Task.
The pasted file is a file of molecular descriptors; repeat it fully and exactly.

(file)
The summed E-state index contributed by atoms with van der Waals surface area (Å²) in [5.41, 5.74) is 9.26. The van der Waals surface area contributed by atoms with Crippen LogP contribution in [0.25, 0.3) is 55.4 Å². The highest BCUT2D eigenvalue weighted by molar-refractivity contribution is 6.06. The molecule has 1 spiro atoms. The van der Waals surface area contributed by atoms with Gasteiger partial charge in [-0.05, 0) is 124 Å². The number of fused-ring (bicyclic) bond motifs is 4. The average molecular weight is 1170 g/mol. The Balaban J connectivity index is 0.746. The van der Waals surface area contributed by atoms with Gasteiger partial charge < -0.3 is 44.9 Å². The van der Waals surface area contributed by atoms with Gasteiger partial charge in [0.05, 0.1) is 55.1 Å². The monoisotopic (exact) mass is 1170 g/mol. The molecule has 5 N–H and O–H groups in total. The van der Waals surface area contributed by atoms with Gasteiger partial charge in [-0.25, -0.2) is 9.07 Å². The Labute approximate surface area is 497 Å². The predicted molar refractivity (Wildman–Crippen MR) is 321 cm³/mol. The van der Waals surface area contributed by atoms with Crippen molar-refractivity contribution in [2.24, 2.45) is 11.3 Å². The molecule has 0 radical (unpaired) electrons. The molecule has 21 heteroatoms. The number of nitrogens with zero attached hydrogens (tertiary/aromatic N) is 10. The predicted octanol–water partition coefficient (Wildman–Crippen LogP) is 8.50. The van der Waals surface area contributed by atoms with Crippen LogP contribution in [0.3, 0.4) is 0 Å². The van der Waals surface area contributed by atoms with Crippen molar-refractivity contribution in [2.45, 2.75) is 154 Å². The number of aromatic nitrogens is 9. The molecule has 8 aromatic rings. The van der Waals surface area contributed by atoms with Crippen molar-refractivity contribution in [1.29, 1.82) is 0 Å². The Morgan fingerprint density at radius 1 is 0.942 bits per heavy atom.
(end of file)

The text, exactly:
The summed E-state index contributed by atoms with van der Waals surface area (Å²) in [5.41, 5.74) is 9.26. The van der Waals surface area contributed by atoms with Crippen LogP contribution in [0.25, 0.3) is 55.4 Å². The highest BCUT2D eigenvalue weighted by molar-refractivity contribution is 6.06. The molecule has 1 spiro atoms. The van der Waals surface area contributed by atoms with Gasteiger partial charge in [-0.05, 0) is 124 Å². The number of fused-ring (bicyclic) bond motifs is 4. The average molecular weight is 1170 g/mol. The Balaban J connectivity index is 0.746. The van der Waals surface area contributed by atoms with Gasteiger partial charge < -0.3 is 44.9 Å². The van der Waals surface area contributed by atoms with Gasteiger partial charge in [0.05, 0.1) is 55.1 Å². The monoisotopic (exact) mass is 1170 g/mol. The molecule has 5 N–H and O–H groups in total. The van der Waals surface area contributed by atoms with Gasteiger partial charge in [-0.25, -0.2) is 9.07 Å². The Labute approximate surface area is 497 Å². The predicted molar refractivity (Wildman–Crippen MR) is 321 cm³/mol. The van der Waals surface area contributed by atoms with Crippen molar-refractivity contribution in [2.24, 2.45) is 11.3 Å². The molecule has 0 radical (unpaired) electrons. The molecule has 21 heteroatoms. The number of nitrogens with zero attached hydrogens (tertiary/aromatic N) is 10. The predicted octanol–water partition coefficient (Wildman–Crippen LogP) is 8.50. The van der Waals surface area contributed by atoms with Crippen LogP contribution in [0.3, 0.4) is 0 Å². The van der Waals surface area contributed by atoms with Crippen molar-refractivity contribution in [2.45, 2.75) is 154 Å². The number of aromatic nitrogens is 9. The molecule has 8 aromatic rings. The van der Waals surface area contributed by atoms with Crippen molar-refractivity contribution in [1.29, 1.82) is 0 Å². The Morgan fingerprint density at radius 1 is 0.942 bits per heavy atom.